Objectives: The aim was to examine and compare the impact of HeartScore and coronary artery calcification (CAC) score on subsequent changes in the use of medication. Methods: A total of 1156 healthy men and women, aged 50 or 60, had a baseline medical examination and a coronary artery CT-scan as a part of a screening programme. Using the European HeartScore, the total 10-year cardiovascular mortality risk was estimated (≥5% risk was considered as high). Risk factors and CAC scores were reported to both the patients and their general practitioner. Six months after the screening, follow-up questionnaires addressing current medication were mailed to the participants. Results: A completed questionnaire was returned by 1075 (93%) subjects. At follow up, the overall use of prophylactic medication was significantly increased. Of those with CAC (n = 462) or high HeartScore (n = 233), 21 and 19%, respectively, received lipid-lowering treatment, while 25 and 32%, respectively, received antihypertensive treatment. In multivariate logistic regression analyses, the presence of CAC was associated with an increased use of lipid-lowering treatment (OR 2.2; 95% CI 1.2-4.0), while the presence of a high HeartScore was associated with an increased use of lipid-lowering (OR 2.9; 95% CI 1.6-5.5) and antihypertensive medication (OR 3.4; 95% CI 1.9-6.0). Conclusion: Knowledge of present cardiovascular risk factors like high HeartScore and/or CAC leads to beneficial changes in medication. However, at follow up only a minority of high-risk subjects did received prophylactic treatment. CAC score was not superior to HeartScore regarding these motivational outcomes.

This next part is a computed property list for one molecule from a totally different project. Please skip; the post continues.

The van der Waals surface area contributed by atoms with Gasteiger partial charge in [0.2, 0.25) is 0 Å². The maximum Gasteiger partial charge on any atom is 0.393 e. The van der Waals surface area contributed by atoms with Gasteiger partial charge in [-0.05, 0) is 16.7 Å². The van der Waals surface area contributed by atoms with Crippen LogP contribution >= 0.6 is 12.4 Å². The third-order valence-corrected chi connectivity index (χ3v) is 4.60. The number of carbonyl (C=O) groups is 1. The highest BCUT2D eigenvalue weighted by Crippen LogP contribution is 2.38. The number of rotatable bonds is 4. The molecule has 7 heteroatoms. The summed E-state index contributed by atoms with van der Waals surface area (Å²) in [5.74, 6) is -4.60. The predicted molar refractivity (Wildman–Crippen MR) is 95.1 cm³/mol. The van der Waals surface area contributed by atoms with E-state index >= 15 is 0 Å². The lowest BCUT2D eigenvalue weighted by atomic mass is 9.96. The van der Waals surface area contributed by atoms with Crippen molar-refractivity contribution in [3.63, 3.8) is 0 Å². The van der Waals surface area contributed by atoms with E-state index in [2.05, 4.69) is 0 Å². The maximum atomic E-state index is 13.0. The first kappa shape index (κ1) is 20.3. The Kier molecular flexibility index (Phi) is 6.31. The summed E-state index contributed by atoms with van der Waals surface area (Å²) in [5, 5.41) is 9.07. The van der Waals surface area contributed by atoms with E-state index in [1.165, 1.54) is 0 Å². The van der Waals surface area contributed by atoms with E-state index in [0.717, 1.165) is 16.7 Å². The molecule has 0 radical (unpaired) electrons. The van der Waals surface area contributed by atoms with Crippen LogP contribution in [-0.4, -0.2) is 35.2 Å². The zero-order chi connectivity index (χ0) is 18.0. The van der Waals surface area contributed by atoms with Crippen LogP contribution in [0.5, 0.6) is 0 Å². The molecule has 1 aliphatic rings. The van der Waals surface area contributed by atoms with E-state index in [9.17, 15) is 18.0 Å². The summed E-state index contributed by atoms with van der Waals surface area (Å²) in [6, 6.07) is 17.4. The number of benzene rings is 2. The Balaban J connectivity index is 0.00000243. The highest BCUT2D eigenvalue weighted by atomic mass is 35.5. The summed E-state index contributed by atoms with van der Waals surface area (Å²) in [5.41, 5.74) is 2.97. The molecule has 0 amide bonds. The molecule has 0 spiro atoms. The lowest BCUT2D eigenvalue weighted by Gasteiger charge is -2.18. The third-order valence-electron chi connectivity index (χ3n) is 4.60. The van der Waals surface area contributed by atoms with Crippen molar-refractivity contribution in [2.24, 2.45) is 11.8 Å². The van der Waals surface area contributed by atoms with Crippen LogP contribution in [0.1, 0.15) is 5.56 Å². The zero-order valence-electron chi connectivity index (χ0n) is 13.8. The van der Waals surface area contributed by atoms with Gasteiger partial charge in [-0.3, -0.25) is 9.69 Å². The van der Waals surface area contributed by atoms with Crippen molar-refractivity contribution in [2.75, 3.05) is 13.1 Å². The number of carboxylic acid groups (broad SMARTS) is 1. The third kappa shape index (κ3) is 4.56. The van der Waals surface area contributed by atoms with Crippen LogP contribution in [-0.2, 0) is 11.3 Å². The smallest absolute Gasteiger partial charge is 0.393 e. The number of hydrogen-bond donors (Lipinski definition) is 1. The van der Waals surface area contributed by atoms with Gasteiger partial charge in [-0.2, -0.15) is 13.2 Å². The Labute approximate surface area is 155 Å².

European Journal of Preventive Cardiology, 2012, Vol 19, Issue 6, p. 1496-1502